A Queensland magistrate has fined a now liquidated firm $1 million in the nation’s first successful prosecution under so-called ‘claim farming’ laws.
Brisbane Magistrate Peter Saggers yesterday convicted Accident Management Solutions Pty Ltd (AMS) with 94 counts of receiving consideration for claim referrals or potential claim referrals.
The Motor Accident Insurance Commission (MAIC) this afternoon released a brief statement confirming it had successfully prosecuted AMS – saying it took “decisive action to protect Queenslanders from claim farmers’ aggressive tactics and breaches of privacy”.
Claim farming, also known as ‘claims management services’, involves third-party agents cold-calling people in a bid to coerce them into making personal injury claims – usually as a result of workplace injuries or car crashes.
“In May 2022, MAIC charged Accident Management Solutions Pty Ltd with 94 counts of receiving consideration for claim referrals or potential claim referrals, and a single count of contravening an information requirement,” the statement says.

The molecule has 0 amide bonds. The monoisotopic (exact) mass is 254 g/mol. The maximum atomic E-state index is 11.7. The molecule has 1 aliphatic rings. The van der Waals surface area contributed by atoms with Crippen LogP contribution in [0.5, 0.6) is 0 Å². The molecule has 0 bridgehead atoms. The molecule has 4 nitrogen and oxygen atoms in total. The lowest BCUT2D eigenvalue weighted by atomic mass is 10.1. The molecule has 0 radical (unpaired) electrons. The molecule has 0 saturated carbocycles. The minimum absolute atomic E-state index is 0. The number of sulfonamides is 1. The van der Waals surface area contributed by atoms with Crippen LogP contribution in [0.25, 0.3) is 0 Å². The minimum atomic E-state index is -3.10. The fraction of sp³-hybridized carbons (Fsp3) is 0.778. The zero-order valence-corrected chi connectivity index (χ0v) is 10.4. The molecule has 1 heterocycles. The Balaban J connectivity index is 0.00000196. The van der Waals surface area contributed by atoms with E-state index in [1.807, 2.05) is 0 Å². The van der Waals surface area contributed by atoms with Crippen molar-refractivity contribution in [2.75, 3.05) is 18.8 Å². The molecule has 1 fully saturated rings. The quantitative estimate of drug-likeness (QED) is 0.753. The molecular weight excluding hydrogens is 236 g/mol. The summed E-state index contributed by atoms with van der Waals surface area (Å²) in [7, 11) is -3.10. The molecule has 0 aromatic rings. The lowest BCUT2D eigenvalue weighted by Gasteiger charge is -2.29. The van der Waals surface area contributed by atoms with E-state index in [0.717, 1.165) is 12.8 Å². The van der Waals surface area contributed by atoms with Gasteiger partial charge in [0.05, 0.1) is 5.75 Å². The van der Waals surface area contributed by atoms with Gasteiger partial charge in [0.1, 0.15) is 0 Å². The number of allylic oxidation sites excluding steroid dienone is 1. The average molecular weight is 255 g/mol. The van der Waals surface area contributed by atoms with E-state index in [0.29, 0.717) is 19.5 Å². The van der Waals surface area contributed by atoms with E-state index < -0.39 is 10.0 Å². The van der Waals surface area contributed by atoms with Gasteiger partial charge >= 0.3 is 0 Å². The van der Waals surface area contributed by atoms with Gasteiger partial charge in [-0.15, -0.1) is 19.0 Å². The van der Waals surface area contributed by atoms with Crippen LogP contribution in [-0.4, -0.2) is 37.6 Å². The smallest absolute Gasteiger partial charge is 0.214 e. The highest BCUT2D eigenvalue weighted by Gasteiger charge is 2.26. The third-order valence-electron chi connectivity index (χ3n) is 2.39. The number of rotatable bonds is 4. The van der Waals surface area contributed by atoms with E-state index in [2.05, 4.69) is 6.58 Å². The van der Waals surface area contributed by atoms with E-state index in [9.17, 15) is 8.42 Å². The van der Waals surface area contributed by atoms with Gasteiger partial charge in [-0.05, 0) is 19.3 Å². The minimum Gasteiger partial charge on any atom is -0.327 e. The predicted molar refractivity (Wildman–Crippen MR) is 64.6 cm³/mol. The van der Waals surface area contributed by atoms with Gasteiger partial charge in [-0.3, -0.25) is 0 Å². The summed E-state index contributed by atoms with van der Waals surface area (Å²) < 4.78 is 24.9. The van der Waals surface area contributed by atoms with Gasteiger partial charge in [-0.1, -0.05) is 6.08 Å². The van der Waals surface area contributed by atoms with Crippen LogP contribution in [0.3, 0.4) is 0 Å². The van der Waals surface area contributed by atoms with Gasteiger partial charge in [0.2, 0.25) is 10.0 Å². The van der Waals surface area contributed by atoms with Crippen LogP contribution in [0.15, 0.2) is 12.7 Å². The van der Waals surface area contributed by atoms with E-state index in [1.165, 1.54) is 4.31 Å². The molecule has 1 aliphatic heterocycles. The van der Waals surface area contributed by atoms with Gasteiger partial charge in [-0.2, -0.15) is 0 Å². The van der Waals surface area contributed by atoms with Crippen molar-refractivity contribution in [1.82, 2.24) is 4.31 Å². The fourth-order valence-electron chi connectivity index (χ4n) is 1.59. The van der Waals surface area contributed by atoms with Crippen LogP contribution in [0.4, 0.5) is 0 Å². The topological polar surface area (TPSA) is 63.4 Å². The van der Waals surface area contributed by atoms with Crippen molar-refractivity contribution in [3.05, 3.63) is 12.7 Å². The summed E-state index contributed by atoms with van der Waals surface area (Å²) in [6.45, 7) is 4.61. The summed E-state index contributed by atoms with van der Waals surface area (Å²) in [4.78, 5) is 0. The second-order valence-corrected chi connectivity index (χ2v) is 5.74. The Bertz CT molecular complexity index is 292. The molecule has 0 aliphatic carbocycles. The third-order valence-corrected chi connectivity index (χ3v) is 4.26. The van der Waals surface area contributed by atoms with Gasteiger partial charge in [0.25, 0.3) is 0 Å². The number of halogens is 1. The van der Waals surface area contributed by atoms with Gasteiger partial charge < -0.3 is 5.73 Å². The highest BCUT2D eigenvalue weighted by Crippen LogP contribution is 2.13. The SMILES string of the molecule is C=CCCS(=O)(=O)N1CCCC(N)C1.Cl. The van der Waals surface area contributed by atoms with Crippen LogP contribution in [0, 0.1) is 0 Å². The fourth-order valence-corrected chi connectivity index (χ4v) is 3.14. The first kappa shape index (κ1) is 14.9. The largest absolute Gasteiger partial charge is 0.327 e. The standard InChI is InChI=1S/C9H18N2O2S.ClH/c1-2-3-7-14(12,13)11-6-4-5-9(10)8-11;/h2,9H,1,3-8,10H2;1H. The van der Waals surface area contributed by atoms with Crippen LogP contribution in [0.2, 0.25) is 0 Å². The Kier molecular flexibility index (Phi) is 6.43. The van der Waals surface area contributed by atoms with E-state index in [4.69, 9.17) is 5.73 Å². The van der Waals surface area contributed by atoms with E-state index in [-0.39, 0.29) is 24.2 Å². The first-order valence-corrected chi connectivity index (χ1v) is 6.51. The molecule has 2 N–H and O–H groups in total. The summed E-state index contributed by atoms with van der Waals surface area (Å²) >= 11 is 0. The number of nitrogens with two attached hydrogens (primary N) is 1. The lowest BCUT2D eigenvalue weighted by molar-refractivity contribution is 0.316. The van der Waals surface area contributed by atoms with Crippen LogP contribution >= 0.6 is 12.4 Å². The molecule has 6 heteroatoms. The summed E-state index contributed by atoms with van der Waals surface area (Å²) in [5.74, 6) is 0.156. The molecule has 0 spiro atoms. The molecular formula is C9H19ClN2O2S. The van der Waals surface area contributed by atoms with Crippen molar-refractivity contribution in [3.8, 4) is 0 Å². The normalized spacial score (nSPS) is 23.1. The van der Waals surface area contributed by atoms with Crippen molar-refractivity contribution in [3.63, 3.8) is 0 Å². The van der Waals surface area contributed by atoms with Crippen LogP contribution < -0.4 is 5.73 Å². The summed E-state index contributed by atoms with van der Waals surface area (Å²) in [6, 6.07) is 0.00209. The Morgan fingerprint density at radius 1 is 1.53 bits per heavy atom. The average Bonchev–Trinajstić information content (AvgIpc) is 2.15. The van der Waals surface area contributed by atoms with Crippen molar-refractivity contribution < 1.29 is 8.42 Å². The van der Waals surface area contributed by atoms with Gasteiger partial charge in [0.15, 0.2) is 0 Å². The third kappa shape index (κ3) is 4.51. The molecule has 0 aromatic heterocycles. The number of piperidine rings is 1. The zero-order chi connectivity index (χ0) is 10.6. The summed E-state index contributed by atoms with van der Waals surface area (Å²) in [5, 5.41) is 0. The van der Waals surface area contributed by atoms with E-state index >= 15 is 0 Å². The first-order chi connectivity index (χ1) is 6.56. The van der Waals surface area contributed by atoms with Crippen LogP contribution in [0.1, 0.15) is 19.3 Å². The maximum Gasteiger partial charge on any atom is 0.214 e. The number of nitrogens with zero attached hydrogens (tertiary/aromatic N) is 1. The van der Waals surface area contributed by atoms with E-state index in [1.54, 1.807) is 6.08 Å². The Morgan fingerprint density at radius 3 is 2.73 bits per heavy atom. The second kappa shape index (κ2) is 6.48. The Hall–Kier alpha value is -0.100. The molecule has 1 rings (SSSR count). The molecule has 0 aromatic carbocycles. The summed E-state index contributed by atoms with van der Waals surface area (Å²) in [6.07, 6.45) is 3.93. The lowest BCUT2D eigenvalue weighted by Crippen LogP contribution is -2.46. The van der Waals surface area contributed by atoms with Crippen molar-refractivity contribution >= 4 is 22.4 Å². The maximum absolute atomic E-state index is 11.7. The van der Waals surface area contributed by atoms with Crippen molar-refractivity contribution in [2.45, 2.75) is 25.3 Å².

“On 7 February 2023 all charges were finalised (by Mr Saggers). His Honour convicted the defendant of all charges.
“(AMI) was fined a total of $1 million for the 94 claim farming offences, and $5000 for the offence of contravening an information requirement. All convictions were recorded.”
AMS entered liquidation in June 2022.
Prior to their 2019 legislative reform, over 1.5 million Queenslanders had been contacted by claim farmers who used threatening tactics to obtain personal information and sell it for a profit.
The MAIC statement continues: “Since introducing changes to the CTP insurance scheme legislation on 5 December 2019, MAIC has closely monitored and investigated reports of claim farming.
“(MAIC) took decisive action to protect Queenslanders from claim farmers’ aggressive tactics and breaches of privacy.
“MAIC’s first successful prosecution is an important step in our ongoing enforcement. We continue to work tirelessly to deter claim farming and preserve the integrity of Queensland’s CTP insurance scheme.”